This article is about François Jullien and a controversy that arose over the publication of a pamphlet by Jean Franc¸ois Billeter entitled Against François Jullien, replied by Jullien in a volume subtitled Reply to *** (the asterisks standing for Billeter) and followed by collections of essays by French (and some German) intellectuals—one of them entitled For Jullien. The controversy assumed a weight that went beyond Jullien and the French debate to the heart of sinology and also of philosophy. The question, what and where China is philosophically speaking, is discussed with regard to the role of context, the notion of heterotopy, and the political side of talk about China.
What is the state of affairs with regard to the academic study of “Chinese philosophy” in Europe? This is the rather straightforward question that I address in the present article. Focusing on developments since 2007, I depict the institutional landscape in terms of associations and journals, present an overview of translations, and offer a survey of research, mostly of works published in languages other than English. The aim is not in the first instance to offer an exhaustive bibliography, but to document the many research activities taking place in all parts of continental Europe. Personal comments about the prospects of “Chinese philosophy” in Europe conclude the article.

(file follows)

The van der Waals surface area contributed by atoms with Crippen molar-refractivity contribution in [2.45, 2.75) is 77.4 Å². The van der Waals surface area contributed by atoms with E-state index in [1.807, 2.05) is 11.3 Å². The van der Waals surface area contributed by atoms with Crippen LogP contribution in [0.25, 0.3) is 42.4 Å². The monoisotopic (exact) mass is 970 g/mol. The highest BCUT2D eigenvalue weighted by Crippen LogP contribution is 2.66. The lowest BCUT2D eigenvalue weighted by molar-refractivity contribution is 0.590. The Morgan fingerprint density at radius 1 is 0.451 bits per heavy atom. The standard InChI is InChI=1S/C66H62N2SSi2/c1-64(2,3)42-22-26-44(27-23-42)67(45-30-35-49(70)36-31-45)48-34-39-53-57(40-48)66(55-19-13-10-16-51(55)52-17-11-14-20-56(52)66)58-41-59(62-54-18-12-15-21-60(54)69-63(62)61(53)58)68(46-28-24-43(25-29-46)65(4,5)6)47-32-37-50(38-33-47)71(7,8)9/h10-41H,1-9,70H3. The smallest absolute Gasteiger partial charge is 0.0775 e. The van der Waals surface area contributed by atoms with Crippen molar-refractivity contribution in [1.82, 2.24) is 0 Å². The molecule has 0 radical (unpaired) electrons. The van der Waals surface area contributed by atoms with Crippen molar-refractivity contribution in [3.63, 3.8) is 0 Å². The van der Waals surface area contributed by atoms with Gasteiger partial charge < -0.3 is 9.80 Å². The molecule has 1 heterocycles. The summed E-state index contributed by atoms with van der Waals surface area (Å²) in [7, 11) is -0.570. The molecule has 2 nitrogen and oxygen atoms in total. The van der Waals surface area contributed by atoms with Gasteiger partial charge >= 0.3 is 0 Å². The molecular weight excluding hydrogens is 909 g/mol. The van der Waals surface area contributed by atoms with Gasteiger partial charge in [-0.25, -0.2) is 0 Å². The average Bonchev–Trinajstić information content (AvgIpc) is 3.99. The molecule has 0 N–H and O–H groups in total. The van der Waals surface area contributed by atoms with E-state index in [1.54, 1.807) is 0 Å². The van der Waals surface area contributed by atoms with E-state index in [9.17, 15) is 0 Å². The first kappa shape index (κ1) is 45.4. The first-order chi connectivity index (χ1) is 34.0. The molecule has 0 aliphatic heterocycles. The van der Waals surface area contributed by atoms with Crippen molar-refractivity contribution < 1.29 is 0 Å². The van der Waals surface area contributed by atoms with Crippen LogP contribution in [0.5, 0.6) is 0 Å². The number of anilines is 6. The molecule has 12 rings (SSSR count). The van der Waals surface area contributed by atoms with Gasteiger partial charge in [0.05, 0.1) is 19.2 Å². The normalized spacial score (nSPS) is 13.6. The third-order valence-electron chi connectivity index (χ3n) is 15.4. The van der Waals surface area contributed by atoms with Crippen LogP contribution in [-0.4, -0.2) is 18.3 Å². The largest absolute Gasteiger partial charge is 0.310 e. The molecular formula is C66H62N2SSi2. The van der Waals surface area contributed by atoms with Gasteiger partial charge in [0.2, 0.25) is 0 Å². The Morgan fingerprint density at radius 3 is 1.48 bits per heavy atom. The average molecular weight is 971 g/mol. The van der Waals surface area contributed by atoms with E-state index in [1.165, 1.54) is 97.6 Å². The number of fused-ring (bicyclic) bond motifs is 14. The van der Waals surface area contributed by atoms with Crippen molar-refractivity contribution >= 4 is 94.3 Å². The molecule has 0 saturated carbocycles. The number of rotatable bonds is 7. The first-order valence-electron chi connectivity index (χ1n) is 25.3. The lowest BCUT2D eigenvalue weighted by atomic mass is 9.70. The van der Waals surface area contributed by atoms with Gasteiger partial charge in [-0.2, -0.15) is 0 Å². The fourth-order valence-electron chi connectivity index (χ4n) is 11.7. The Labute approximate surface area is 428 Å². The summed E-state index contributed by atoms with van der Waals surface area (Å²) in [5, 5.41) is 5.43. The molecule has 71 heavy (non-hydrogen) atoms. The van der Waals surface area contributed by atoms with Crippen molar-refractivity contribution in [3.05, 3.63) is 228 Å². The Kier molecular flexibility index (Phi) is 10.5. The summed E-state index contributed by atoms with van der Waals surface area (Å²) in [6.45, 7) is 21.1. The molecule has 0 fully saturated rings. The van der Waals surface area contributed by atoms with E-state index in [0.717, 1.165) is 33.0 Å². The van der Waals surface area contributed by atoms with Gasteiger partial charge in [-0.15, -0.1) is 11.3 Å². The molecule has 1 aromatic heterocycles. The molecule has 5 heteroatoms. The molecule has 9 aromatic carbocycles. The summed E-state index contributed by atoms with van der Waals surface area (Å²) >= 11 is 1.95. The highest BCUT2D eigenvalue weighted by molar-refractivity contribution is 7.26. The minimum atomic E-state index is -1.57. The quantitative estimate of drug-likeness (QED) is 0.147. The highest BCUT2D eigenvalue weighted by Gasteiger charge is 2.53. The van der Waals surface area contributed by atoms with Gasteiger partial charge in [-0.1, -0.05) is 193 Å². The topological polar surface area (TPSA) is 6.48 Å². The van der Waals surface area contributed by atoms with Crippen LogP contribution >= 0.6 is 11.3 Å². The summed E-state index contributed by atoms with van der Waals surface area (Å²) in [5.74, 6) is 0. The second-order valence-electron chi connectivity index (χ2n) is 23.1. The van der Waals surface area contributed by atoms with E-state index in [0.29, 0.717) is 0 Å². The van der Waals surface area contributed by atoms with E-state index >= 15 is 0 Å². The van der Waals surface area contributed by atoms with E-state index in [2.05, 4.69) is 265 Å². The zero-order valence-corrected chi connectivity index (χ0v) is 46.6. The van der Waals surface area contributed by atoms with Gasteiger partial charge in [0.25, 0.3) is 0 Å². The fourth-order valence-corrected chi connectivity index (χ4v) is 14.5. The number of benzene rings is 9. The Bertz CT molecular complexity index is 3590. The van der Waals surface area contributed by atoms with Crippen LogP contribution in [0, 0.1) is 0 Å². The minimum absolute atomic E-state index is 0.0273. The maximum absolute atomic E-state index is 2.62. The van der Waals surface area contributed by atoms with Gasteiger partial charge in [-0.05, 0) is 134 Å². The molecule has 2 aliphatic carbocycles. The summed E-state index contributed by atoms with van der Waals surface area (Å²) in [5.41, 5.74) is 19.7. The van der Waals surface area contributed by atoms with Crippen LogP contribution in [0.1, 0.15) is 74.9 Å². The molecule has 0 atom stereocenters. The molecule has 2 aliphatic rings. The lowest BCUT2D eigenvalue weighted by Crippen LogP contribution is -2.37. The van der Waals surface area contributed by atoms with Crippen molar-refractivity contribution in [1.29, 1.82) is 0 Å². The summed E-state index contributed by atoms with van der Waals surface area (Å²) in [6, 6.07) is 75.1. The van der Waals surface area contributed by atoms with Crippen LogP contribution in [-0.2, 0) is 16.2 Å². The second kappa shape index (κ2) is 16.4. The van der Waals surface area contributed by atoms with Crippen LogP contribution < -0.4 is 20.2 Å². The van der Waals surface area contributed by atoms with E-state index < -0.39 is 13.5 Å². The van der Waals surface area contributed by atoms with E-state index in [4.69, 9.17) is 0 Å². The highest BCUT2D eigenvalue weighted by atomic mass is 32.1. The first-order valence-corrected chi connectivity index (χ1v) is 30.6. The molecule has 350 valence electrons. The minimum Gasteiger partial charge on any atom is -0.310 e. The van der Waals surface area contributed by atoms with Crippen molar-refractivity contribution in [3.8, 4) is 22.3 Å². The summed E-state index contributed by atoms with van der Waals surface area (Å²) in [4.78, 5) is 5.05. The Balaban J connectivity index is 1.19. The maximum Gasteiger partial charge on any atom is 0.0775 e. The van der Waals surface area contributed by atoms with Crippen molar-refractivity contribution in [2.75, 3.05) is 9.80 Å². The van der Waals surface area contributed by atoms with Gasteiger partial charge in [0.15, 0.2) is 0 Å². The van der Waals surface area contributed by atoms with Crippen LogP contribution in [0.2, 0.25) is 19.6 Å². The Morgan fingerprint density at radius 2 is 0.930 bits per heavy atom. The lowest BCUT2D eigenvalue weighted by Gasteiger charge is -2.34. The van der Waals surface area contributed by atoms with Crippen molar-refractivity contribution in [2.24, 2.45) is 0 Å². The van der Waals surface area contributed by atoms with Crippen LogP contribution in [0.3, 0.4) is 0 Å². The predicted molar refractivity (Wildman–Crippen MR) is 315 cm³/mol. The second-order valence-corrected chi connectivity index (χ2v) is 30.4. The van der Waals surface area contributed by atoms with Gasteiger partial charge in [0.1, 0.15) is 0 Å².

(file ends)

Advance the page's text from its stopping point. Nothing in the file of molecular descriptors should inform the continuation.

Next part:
Chinese philosophy in the twentieth century has often been related to some sort of cultural or other particularism or some sort of philosophical universalism. By and large, these still seem to be the terms along which academic debates are carried out. The tension is particularly manifest in notions such as “Chinese philosophy,” “Daoist cosmology,” “Neo-Confucian idealism,” or “Chinese metaphysics.” For some, “Chinese metaphysics” may be a blatant contradictio in adiecto, while others may find it a most ordinary topic to be discussed at the beginning of the twenty-first century. In this article, I set out to examine two major discourses in which talk about “metaphysics” is frequent and popular and to which talk of “Chinese metaphysics” may wish to contribute: the history of philosophy and analytic philosophy. My contention is that it is usually far from obvious what reasons are behind putting “Chinese metaphysics” on the academic agenda and to what precise purpose this is done. What my discussion seeks to highlight is the as yet often largely unarticulated dimension of the politics of comparative philosophy—of which talk about “Chinese metaphysics” may but need not be an example.